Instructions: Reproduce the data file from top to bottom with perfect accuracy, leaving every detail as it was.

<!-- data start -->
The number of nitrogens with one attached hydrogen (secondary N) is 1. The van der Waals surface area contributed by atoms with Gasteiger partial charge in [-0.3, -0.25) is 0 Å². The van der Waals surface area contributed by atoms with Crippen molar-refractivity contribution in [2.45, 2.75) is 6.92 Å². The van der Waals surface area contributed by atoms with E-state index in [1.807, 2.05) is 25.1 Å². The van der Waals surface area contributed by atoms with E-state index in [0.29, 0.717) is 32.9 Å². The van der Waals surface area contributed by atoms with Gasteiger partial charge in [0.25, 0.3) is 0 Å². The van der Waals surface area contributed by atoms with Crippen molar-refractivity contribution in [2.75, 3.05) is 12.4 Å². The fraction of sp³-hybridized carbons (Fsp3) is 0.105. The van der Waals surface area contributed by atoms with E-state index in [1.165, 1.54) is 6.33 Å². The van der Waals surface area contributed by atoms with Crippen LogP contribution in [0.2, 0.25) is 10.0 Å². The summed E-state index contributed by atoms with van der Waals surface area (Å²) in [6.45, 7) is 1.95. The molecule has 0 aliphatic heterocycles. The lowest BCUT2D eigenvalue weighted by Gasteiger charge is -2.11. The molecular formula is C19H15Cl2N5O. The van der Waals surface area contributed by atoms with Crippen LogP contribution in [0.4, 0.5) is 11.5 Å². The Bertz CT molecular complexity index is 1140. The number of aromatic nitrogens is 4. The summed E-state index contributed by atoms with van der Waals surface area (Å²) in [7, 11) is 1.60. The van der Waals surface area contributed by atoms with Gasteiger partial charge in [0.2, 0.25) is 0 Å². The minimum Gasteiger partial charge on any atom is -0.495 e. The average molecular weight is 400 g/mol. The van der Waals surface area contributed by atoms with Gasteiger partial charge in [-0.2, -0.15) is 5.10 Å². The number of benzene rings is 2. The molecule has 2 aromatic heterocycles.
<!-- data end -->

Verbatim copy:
The number of nitrogens with one attached hydrogen (secondary N) is 1. The van der Waals surface area contributed by atoms with Gasteiger partial charge in [-0.3, -0.25) is 0 Å². The van der Waals surface area contributed by atoms with Crippen molar-refractivity contribution in [2.45, 2.75) is 6.92 Å². The van der Waals surface area contributed by atoms with E-state index in [1.807, 2.05) is 25.1 Å². The van der Waals surface area contributed by atoms with E-state index in [0.29, 0.717) is 32.9 Å². The van der Waals surface area contributed by atoms with Gasteiger partial charge in [0.25, 0.3) is 0 Å². The van der Waals surface area contributed by atoms with Crippen molar-refractivity contribution in [2.75, 3.05) is 12.4 Å². The fraction of sp³-hybridized carbons (Fsp3) is 0.105. The van der Waals surface area contributed by atoms with E-state index in [1.165, 1.54) is 6.33 Å². The van der Waals surface area contributed by atoms with Crippen LogP contribution in [0.2, 0.25) is 10.0 Å². The summed E-state index contributed by atoms with van der Waals surface area (Å²) in [6.45, 7) is 1.95. The molecule has 0 aliphatic heterocycles. The lowest BCUT2D eigenvalue weighted by Gasteiger charge is -2.11. The molecular formula is C19H15Cl2N5O. The van der Waals surface area contributed by atoms with Crippen LogP contribution in [0.4, 0.5) is 11.5 Å². The Bertz CT molecular complexity index is 1140. The number of aromatic nitrogens is 4. The summed E-state index contributed by atoms with van der Waals surface area (Å²) in [7, 11) is 1.60. The van der Waals surface area contributed by atoms with Gasteiger partial charge in [0.2, 0.25) is 0 Å². The minimum Gasteiger partial charge on any atom is -0.495 e. The average molecular weight is 400 g/mol. The van der Waals surface area contributed by atoms with Gasteiger partial charge in [-0.2, -0.15) is 5.10 Å². The number of benzene rings is 2. The molecule has 2 aromatic heterocycles.